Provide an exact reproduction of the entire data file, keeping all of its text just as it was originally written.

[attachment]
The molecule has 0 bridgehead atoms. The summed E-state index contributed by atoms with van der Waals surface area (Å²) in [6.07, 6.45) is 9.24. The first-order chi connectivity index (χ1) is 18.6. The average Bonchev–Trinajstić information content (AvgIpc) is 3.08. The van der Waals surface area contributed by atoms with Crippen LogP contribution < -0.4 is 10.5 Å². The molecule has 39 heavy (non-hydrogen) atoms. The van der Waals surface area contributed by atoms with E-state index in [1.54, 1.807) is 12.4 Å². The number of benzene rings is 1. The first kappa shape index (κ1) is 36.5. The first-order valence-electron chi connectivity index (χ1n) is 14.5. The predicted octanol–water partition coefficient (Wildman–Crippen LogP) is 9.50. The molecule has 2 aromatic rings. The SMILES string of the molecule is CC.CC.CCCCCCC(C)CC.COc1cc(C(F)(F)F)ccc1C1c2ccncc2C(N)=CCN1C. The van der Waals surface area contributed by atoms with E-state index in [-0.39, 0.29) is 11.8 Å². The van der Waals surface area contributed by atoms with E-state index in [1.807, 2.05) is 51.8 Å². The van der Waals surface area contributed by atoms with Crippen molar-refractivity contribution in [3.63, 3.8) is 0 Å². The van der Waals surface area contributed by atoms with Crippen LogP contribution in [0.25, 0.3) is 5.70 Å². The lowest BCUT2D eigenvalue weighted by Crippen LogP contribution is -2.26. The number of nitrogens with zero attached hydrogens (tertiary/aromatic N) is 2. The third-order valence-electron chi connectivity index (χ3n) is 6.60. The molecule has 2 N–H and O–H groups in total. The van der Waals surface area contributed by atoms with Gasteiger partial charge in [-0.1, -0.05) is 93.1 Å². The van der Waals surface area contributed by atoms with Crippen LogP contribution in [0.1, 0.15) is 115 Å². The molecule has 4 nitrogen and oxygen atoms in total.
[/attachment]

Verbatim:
The molecule has 0 bridgehead atoms. The summed E-state index contributed by atoms with van der Waals surface area (Å²) in [6.07, 6.45) is 9.24. The first-order chi connectivity index (χ1) is 18.6. The average Bonchev–Trinajstić information content (AvgIpc) is 3.08. The van der Waals surface area contributed by atoms with Crippen LogP contribution < -0.4 is 10.5 Å². The molecule has 39 heavy (non-hydrogen) atoms. The van der Waals surface area contributed by atoms with E-state index in [1.54, 1.807) is 12.4 Å². The number of benzene rings is 1. The first kappa shape index (κ1) is 36.5. The first-order valence-electron chi connectivity index (χ1n) is 14.5. The predicted octanol–water partition coefficient (Wildman–Crippen LogP) is 9.50. The molecule has 2 aromatic rings. The SMILES string of the molecule is CC.CC.CCCCCCC(C)CC.COc1cc(C(F)(F)F)ccc1C1c2ccncc2C(N)=CCN1C. The van der Waals surface area contributed by atoms with E-state index in [-0.39, 0.29) is 11.8 Å². The van der Waals surface area contributed by atoms with E-state index in [1.807, 2.05) is 51.8 Å². The van der Waals surface area contributed by atoms with Crippen molar-refractivity contribution in [3.63, 3.8) is 0 Å². The van der Waals surface area contributed by atoms with Crippen LogP contribution in [0.25, 0.3) is 5.70 Å². The lowest BCUT2D eigenvalue weighted by Crippen LogP contribution is -2.26. The number of nitrogens with zero attached hydrogens (tertiary/aromatic N) is 2. The third-order valence-electron chi connectivity index (χ3n) is 6.60. The molecule has 2 N–H and O–H groups in total. The van der Waals surface area contributed by atoms with Gasteiger partial charge in [-0.1, -0.05) is 93.1 Å². The van der Waals surface area contributed by atoms with Crippen LogP contribution in [0.1, 0.15) is 115 Å². The molecule has 4 nitrogen and oxygen atoms in total.